The Beats Studio 3 are passable for a lot of uses. They have the same stylish and polished design of the previous Beats Studio Wireless but with an improved noise cancellation performance. Their audio reproduction and ANC automatically adapts to the listener and their environment - a great feature when done right, but it can sometimes be a bit inconsistent.
The Beats Studio 3 are ordinary, mixed usage headphones. They look great and have a simple-to-use design that offers a good control scheme and a comfortable fit. The noise cancelling is a lot better than on the original Beats Studio Wireless, although it can be a bit inconsistent at times. This is also true for their adaptive sound quality, which is decent but not as balanced as the Beats Solo 3.
Okay for neutral listening. They have an audio reproduction that adapts to each listener. However, through our measurement averages, the Beats Studio 3 tend to have a bit more high bass and low mids than the original Beats Studio Wireless. This gives them less thump and rumble and a slightly muddier sound quality. They're still sufficiently well-balanced to satisfy most listeners; however, their somewhat inconsistent audio reproduction and poor soundstage due to their closed design mean they won't be ideal for more neutral listeners.
Fair for commuting. The noise cancellation is strong enough to use on public transit and they're sufficiently comfortable and easy to use. The Beats Studio 3 also fold to be a bit more portable but they won't be as easy to carry on your person as the Beats Solo3 or Beats BeatsX.
Okay for sports. They're comfortable and stable enough to exercise with. They're also wireless with a great range, so you can leave your phone on a bench while you run or have a fixed Bluetooth source like PC if you're at the gym. However, they'll get your ears a bit warm and sweaty after a good 30 minutes of working out.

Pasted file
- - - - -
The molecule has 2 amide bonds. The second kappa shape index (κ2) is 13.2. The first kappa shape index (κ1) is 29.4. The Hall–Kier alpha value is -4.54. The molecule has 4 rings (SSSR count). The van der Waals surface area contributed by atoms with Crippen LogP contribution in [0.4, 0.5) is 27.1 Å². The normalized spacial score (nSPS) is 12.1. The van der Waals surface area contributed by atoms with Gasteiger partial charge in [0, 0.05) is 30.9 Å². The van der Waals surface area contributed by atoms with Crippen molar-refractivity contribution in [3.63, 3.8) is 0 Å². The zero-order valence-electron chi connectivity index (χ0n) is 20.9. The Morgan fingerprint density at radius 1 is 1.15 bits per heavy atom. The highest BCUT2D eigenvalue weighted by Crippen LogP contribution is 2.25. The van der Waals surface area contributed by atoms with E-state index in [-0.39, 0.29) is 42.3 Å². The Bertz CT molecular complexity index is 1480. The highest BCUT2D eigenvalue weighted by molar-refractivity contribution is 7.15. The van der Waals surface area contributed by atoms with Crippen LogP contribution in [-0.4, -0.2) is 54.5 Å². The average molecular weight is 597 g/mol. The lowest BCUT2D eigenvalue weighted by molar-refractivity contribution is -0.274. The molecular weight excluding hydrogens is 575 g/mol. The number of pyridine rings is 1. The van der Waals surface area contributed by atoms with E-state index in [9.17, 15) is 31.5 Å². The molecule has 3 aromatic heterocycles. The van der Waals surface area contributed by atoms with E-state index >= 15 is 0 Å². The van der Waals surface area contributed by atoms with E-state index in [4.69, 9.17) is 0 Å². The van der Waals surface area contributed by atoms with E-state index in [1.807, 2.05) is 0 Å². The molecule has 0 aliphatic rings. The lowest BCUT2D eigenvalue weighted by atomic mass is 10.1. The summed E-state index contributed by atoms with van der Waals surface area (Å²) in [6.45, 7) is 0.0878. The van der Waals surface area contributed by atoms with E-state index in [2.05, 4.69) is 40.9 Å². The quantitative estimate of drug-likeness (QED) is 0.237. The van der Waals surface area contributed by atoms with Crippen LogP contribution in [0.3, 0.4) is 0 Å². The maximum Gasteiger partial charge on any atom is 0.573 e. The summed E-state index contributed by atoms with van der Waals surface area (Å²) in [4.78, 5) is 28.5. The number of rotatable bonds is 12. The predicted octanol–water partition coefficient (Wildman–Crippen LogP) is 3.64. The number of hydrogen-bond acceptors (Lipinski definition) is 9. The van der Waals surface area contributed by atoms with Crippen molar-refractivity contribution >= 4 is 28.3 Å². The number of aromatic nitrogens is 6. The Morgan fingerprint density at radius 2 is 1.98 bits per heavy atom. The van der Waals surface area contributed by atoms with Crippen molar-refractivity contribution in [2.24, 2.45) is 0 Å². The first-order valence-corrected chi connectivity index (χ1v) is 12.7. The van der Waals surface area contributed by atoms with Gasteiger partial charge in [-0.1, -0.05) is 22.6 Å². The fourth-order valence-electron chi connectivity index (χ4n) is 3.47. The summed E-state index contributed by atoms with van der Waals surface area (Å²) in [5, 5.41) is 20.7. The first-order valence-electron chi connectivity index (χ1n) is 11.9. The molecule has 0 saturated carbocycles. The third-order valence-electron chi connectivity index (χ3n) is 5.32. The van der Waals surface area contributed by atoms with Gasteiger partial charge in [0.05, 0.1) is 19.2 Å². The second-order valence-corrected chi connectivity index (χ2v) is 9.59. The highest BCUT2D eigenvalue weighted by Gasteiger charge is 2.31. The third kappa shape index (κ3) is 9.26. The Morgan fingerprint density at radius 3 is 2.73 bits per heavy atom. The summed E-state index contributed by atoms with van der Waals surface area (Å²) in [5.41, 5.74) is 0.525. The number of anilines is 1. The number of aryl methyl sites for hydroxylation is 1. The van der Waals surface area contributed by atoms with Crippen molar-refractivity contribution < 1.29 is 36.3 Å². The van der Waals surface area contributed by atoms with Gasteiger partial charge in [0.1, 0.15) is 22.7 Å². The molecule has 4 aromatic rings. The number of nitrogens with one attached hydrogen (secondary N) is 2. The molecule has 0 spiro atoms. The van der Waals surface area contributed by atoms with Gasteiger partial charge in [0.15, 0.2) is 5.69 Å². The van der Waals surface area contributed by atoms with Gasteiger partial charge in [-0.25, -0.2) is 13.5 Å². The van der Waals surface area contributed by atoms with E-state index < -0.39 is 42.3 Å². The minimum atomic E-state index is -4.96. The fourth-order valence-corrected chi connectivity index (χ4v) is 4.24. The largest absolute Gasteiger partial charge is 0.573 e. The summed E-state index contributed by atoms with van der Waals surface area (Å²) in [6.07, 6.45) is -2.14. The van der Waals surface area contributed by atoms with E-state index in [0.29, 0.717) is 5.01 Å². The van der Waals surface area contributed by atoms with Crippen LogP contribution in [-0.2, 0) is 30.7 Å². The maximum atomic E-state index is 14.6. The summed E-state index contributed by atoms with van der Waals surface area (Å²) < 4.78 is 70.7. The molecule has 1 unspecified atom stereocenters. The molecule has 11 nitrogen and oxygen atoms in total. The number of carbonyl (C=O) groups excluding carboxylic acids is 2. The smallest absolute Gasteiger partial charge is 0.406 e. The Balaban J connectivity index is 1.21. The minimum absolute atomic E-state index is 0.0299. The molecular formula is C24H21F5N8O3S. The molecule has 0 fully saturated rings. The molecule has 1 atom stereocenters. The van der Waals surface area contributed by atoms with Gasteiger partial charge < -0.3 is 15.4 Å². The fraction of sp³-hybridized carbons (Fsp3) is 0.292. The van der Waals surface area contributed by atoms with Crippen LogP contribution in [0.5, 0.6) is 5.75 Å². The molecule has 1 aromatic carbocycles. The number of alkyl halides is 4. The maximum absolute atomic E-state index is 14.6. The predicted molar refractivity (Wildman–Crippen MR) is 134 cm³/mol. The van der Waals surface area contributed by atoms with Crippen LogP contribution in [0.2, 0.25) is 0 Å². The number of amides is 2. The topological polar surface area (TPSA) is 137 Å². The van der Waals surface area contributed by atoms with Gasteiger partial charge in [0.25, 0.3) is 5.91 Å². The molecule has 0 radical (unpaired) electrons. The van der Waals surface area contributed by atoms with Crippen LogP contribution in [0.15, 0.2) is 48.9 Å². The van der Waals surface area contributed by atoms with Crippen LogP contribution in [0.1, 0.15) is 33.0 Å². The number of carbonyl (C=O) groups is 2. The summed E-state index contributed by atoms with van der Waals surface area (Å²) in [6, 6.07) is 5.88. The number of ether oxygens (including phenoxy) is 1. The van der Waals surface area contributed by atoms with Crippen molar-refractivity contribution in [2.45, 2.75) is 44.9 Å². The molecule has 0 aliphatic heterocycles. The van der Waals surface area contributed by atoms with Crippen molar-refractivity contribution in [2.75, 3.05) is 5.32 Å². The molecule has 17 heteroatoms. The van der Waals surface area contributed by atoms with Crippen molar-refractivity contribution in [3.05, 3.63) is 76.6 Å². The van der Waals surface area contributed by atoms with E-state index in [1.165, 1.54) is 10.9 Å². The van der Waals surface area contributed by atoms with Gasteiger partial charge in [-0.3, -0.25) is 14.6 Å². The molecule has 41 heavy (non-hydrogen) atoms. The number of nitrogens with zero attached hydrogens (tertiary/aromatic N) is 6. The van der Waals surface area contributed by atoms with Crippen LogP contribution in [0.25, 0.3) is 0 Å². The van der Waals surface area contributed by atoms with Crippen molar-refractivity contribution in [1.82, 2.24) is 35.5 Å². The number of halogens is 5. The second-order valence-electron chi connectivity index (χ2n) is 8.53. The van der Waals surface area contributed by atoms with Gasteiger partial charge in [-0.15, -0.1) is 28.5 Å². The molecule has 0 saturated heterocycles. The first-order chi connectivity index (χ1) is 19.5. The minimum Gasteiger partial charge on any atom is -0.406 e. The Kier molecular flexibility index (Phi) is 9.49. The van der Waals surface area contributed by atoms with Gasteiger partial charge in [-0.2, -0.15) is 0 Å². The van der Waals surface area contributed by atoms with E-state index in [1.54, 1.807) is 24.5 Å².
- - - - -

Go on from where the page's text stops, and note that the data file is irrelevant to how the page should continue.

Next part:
Decent for office use. They're comfortable, have a decent noise isolation performance, and have really low leakage. This means they'll rarely be distracting to those around you and will block enough chatter for moderately noisy office.
Inadequate for wireless gaming. They're not Bluetooth-compatible with either Xbox One or PS4. However, they can be used wirelessly on PC, but the latency will be a deal-breaker for most. They also have no customizable options and a mediocre-at-best microphone.
Alright for wired gaming. They're comfortable for long gaming sessions thanks to their lightweight frame and padded ear cups. The sound profile also leans towards more bass, making effects like footsteps in FPS games easier to hear. However, they have a mediocre microphone that only works on PC and PS4. Xbox users will only be able to receive audio.
Mediocre for phone calls. Their sub-par microphone means your voice will sound thin or lacking in detail. If you're taking calls in even moderately noisy environments like an office, you'll also struggle to be heard.
The Beats Studio 3, like most of the Beats lineup, have a slick look that doesn't feel cluttered. The buttons are discrete and seamlessly blend with the design of the ear cups. They also don't feel bulky despite being full-sized over-ear headphones. They're an eye-catching pair of headphones that also come in a variety of color schemes to better match your tastes and preferences.
The Beats Studio 3 are comfortable and lightweight over-ear headphones. The ear cups are very well-padded and large enough to fit comfortably around most ears. This makes their slightly tight fit a bit better, as the pressure is evenly distributed around your ears. The headband isn't as well-cushioned as the ear cups and feels slightly rigid, but it shouldn't be much of an issue. You can easily wear these headphones for hours at a time and not feel any fatigue.